The United States Court of Appeals for the Seventh Circuit reversed a District Court’s grant of summary judgment in an action alleging TIN Inc. (“TIN”) violated the Family Medical Leave Act (“FMLA”) by interfering with an employee’s right to take leave and retaliating against that employee. The Seventh Circuit reversed the District Court’s decision that TIN terminated Mr. Jeff Pagel’s employment due to his poor performance rather than for his taking of FMLA protected leave. The Court determined that there were still genuine issues of material fact as to why Mr. Pagel was terminated. Therefore, the grant of summary judgment in TIN’s favor was reversed and the case was remanded for further proceedings.

Jeff Pagel worked for TIN as an outside salesman from May 2000 until his termination in October 2006. Mr. Pagel produced at least $7 million dollars in sales for the company per year, earning a $180,000 annual salary. On January 1, 2006, TIN instituted a new policy that required outside salesmen to submit daily activity reports to their Regional Sales Manager. Salesmen then would be given a periodic evaluation that included an assessment of their compliance with this new reporting system.

In July 2006, Mr. Pagel experienced several health problems and disabilities including being diagnosed with septal wall ischemia (a blockage in a portion of his heart). Mr. Pagel’s health problems caused him to take a medical leave of absence from work. On August 29, 2006, Mr. Pagel underwent an angioplasty and stent replacement, spent one day in the hospital and was advised to rest for several days following the operation. The next week Mr. Pagel’s symptoms returned and he was admitted to the hospital for two nights. It was determined that Mr. Pagel also had an irregular mass in his left lung that was unrelated to his septal wall ischemia.

The New Jersey Appellate Division recently reversed in part and affirmed in part a grant of summary judgment dismissing Plaintiff’s failure-to-accommodate under the New Jersey Law Against Discrimination and retaliation claims. The Court agreed with the prior determination that after Plaintiff had exhausted her Family and Medical Leave Act benefits and she could not provide a definite date of when she could return to work she was not entitled to an “indefinite leave of absence.” However, the Court disagreed with the prior determination that Plaintiff failed to establish a prima facie case of retaliation because there was only indirect evidence that Defendants had knowledge of her involvement in a co-worker’s discrimination lawsuit.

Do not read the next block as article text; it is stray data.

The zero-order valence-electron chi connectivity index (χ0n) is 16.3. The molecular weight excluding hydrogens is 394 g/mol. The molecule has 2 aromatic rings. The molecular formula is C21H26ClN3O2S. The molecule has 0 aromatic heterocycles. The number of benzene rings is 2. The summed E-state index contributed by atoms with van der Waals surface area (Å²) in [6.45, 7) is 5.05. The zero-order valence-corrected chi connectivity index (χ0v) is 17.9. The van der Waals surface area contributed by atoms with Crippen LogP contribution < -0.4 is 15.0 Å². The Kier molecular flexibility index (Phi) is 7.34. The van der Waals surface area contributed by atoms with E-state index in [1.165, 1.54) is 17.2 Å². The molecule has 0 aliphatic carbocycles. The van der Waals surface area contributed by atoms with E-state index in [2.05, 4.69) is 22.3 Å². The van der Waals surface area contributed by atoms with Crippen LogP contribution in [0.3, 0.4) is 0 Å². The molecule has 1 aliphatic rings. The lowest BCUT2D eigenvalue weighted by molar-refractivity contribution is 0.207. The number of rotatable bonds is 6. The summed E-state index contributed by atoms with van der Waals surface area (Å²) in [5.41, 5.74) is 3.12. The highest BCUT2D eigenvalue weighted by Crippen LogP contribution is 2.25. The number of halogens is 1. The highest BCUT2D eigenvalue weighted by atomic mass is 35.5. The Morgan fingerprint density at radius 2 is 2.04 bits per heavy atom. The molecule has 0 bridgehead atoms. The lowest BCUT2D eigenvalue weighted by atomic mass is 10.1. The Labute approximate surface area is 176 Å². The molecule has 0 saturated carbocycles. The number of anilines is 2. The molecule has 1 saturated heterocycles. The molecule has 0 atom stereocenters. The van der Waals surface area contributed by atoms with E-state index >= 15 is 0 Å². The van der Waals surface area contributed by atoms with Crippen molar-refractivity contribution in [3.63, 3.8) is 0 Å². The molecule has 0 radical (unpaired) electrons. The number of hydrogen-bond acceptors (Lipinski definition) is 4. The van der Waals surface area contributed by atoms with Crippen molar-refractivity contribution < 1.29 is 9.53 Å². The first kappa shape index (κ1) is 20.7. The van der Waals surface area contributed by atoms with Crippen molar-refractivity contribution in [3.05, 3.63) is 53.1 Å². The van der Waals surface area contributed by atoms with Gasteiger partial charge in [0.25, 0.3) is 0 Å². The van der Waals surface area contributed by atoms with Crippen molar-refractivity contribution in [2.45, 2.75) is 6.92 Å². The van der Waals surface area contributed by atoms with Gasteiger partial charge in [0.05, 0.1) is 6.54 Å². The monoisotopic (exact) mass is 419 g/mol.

In Lozo-Weber v. State of New Jersey, the Plaintiff, Ms. Lozo-Weber, was employed by the Department of Human Services and worked as an occupational therapist at the New Lisbon Development Center from November 2003 through April 2009. Ms. Lozo-Weber, a Caucasian female, witnessed what she thought to be discriminatory actions being taken against her co-workers by direct supervisor Brian Kelly and Beth Cooper, who acted as a liaison between Kelly and the other workers. From August 2004 to the time Mrs. Lozo-Weber went on maternity leave and disability for lupus, she observed the firing and relocation of various staff members who were African American or Asian. In addition to her own belief that supervisors’ actions were racially motivated, Mrs. Lozo-Weber was told that she “needed to align herself with the right side” when she addressed her concerns about the relocation of certain minority employees.

After Mrs. Lozo-Weber returned from maternity leave, she acted as a witness in a co-worker’s lawsuit against the Department of Human Services, New Lisbon Development Center and supervisors Kelly and Cooper. She then began to receive negative comments about her performance when prior to her involvement as a witness; she had received consistently stellar performance evaluations. Despite the negative comments, Mrs. Lozo-Weber continued to receive positive performance evaluations until January 9, 2008. On that date, New Lisbon Development Center issued a preliminary notice of disciplinary action against Mrs. Lozo-Weber that charged her with neglect of duty, falsification and actual or attempted theft of State property. After a hearing, all the charges were dismissed and Mrs. Lozo-Weber was awarded back pay.

The United States Court of Appeals for the Third Circuit recently held that an individual supervisor may be liable for violating the Family and Medical Leave Act if he or she has sufficient control over the conditions and terms of employment of the employee claiming the FMLA violation. In the matter of Haybarger v. Lawrence County Adult Probation and Parole, County of Lawrence and William Mancino, the Third Circuit found that a supervisor is an “employer” under the FMLA despite the fact that the supervisor did not have the authority to terminate the employee.